Estate planning attorneys in Delaware and around the country have to know a lot of Latin terms, but per stirpes and per capita may be the two that they encounter most often. These legal terms are both used to describe the way a testator’s assets are distributed if one or more of the beneficiaries named in their last will and testament dies before they do.
Per stirpes translated into English is “by branch,” and the phrase refers to the branches of a family tree. When a will states that a testator’s assets should be distributed per stirpes if a beneficiary has died, it means that the bequest should go to the heirs below the beneficiary on the family tree. This normally means the inheritance is distributed among the deceased beneficiary’s children. It should be noted that spouses are not considered when assets are distributed per stirpes because they are not blood relatives on the family tree.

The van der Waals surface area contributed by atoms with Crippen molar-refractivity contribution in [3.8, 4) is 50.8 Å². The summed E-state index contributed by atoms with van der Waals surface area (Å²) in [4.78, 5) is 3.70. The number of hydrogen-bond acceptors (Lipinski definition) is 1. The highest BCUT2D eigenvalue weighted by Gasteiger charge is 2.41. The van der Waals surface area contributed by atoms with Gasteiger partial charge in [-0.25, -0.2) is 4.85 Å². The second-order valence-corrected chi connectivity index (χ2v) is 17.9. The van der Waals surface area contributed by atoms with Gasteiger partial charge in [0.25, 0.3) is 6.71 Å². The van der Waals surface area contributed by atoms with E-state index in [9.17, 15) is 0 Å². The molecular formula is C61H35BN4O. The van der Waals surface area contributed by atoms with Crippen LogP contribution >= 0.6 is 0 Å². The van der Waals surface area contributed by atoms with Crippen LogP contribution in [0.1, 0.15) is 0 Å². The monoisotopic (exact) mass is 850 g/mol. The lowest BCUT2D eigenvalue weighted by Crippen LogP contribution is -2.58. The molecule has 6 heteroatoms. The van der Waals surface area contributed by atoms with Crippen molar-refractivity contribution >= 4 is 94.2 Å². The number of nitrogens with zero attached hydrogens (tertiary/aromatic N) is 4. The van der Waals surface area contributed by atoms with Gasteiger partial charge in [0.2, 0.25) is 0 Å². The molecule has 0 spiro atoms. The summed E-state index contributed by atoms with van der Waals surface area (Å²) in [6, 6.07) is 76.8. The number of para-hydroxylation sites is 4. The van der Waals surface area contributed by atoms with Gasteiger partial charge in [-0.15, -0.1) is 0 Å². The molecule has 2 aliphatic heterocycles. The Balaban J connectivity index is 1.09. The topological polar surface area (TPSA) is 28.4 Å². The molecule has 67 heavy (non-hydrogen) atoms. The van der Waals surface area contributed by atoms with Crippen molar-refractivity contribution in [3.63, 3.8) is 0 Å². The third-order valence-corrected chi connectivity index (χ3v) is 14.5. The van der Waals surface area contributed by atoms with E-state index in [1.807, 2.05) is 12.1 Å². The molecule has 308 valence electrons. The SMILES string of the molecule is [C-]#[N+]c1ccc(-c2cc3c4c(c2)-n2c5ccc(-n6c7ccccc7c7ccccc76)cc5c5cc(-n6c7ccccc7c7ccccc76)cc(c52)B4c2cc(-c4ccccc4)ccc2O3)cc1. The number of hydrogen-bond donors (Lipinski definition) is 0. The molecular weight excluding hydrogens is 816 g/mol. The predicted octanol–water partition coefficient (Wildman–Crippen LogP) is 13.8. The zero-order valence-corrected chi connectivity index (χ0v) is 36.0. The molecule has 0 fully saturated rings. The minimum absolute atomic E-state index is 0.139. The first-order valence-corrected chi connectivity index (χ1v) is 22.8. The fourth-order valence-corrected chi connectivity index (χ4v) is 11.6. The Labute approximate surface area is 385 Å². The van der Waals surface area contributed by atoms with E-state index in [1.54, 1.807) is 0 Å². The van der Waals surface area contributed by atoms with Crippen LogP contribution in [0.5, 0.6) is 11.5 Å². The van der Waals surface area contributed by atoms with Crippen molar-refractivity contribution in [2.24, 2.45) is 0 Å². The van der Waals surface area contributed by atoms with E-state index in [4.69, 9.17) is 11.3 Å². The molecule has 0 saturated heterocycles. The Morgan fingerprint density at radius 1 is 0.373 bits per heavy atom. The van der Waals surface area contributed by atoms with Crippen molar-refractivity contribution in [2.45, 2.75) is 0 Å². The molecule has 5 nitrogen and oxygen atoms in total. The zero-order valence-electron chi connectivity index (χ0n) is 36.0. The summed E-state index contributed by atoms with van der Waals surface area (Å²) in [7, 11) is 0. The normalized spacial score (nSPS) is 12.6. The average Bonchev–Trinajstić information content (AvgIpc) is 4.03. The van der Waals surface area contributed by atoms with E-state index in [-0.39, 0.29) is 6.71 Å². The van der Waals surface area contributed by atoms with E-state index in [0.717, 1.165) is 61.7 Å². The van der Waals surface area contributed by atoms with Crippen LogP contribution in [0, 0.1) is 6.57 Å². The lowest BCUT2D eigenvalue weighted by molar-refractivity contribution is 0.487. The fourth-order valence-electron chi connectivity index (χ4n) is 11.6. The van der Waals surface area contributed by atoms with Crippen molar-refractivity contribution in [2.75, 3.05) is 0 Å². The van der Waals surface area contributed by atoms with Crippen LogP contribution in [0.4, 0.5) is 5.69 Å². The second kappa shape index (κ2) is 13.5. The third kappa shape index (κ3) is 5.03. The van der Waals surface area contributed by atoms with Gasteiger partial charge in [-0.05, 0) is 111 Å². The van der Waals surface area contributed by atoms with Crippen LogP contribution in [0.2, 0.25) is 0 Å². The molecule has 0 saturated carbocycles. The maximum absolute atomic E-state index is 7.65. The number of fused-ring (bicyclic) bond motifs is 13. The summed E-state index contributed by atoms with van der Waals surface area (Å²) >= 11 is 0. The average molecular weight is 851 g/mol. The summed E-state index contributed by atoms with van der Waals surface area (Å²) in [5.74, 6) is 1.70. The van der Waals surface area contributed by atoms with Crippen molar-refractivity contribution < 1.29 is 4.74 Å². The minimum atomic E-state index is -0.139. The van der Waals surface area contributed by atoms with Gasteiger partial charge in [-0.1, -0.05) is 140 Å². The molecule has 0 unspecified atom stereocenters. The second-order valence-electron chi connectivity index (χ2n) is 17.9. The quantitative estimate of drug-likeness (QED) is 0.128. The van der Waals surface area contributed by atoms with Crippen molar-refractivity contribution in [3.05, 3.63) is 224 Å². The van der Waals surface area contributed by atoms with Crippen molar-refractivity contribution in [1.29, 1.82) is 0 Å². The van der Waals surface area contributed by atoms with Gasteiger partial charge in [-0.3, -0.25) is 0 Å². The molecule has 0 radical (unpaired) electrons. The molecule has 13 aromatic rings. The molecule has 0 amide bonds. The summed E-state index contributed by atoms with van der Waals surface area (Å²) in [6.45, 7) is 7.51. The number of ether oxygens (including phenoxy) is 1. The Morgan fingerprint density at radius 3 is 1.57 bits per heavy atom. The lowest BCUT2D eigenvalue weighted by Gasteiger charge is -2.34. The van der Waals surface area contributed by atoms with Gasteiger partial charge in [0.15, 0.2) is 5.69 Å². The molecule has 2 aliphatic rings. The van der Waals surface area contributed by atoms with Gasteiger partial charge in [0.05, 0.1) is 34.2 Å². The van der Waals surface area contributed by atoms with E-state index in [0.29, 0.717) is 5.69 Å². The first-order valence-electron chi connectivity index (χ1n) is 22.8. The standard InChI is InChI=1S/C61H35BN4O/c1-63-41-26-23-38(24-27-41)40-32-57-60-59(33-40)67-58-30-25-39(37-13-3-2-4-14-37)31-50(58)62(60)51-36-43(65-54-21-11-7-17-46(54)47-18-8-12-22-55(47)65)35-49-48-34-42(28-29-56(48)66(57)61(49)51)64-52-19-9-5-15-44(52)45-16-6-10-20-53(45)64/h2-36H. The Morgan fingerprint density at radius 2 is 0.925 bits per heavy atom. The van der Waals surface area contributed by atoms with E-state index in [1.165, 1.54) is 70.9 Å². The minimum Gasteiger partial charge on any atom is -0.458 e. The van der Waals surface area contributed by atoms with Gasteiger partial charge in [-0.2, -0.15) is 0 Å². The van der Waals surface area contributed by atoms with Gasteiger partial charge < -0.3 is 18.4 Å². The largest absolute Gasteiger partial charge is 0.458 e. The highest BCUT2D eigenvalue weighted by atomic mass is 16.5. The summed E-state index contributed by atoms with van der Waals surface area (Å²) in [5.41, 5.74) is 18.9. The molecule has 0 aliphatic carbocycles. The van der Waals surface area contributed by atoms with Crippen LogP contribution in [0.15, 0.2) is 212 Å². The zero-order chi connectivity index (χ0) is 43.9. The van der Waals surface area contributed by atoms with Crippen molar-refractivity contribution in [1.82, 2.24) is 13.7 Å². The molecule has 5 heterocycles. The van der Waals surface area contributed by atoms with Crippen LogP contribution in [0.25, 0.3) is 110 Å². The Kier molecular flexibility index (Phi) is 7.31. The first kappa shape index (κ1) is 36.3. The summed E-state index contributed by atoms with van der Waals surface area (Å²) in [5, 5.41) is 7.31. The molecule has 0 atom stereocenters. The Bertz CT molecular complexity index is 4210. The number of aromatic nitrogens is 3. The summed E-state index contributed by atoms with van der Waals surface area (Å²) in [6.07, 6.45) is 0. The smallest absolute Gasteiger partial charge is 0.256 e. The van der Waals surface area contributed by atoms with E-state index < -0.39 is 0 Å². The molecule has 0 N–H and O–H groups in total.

Per capita is a Latin term that means “by the heads,” but it is more commonly translated as “all parties should share alike.” When a deceased beneficiary’s inheritance is distributed per capita, the assets are returned to the estate and divided among the surviving beneficiaries according to the terms of the will. The deceased beneficiary’s heirs receive nothing when assets are distributed per capita. Per stirpes and per capita are both common terms in wills and estates law, and each approach has advantages and disadvantages.
Revising wills to prevent disputes
Contentious disputes between heirs are not uncommon when a beneficiary dies before the testator whether assets are distributed per stirpes or per capita. The best way to prevent disputes that can divide families and drag on for months is to revise the terms of a will whenever a beneficiary passes away.